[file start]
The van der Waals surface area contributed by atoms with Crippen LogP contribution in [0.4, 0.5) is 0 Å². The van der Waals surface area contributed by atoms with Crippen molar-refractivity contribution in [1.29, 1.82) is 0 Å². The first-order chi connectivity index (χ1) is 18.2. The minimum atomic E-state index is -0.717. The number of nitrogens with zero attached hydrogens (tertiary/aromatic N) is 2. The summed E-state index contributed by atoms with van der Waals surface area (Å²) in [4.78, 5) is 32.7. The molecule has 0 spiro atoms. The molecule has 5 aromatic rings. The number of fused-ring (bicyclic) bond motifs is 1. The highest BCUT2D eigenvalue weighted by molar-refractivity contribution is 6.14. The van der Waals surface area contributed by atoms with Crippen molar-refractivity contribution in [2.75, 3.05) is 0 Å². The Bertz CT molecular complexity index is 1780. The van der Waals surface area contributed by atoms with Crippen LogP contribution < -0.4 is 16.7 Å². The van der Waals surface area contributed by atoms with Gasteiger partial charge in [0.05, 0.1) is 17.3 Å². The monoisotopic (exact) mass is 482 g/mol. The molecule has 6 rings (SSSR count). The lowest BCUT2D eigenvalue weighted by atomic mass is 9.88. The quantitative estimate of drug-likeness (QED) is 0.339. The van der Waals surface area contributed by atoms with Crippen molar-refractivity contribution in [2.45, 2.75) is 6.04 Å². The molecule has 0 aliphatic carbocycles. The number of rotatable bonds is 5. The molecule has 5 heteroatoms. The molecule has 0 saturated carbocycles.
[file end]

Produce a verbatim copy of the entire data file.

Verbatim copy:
The van der Waals surface area contributed by atoms with Crippen LogP contribution in [0.4, 0.5) is 0 Å². The van der Waals surface area contributed by atoms with Crippen molar-refractivity contribution in [1.29, 1.82) is 0 Å². The first-order chi connectivity index (χ1) is 18.2. The minimum atomic E-state index is -0.717. The number of nitrogens with zero attached hydrogens (tertiary/aromatic N) is 2. The summed E-state index contributed by atoms with van der Waals surface area (Å²) in [4.78, 5) is 32.7. The molecule has 0 spiro atoms. The molecule has 5 aromatic rings. The number of fused-ring (bicyclic) bond motifs is 1. The highest BCUT2D eigenvalue weighted by molar-refractivity contribution is 6.14. The van der Waals surface area contributed by atoms with Crippen molar-refractivity contribution in [2.75, 3.05) is 0 Å². The Bertz CT molecular complexity index is 1780. The van der Waals surface area contributed by atoms with Crippen LogP contribution < -0.4 is 16.7 Å². The van der Waals surface area contributed by atoms with Gasteiger partial charge in [0.05, 0.1) is 17.3 Å². The monoisotopic (exact) mass is 482 g/mol. The molecule has 6 rings (SSSR count). The lowest BCUT2D eigenvalue weighted by atomic mass is 9.88. The quantitative estimate of drug-likeness (QED) is 0.339. The van der Waals surface area contributed by atoms with Crippen molar-refractivity contribution in [2.45, 2.75) is 6.04 Å². The molecule has 0 aliphatic carbocycles. The number of rotatable bonds is 5. The molecule has 5 heteroatoms. The molecule has 0 saturated carbocycles.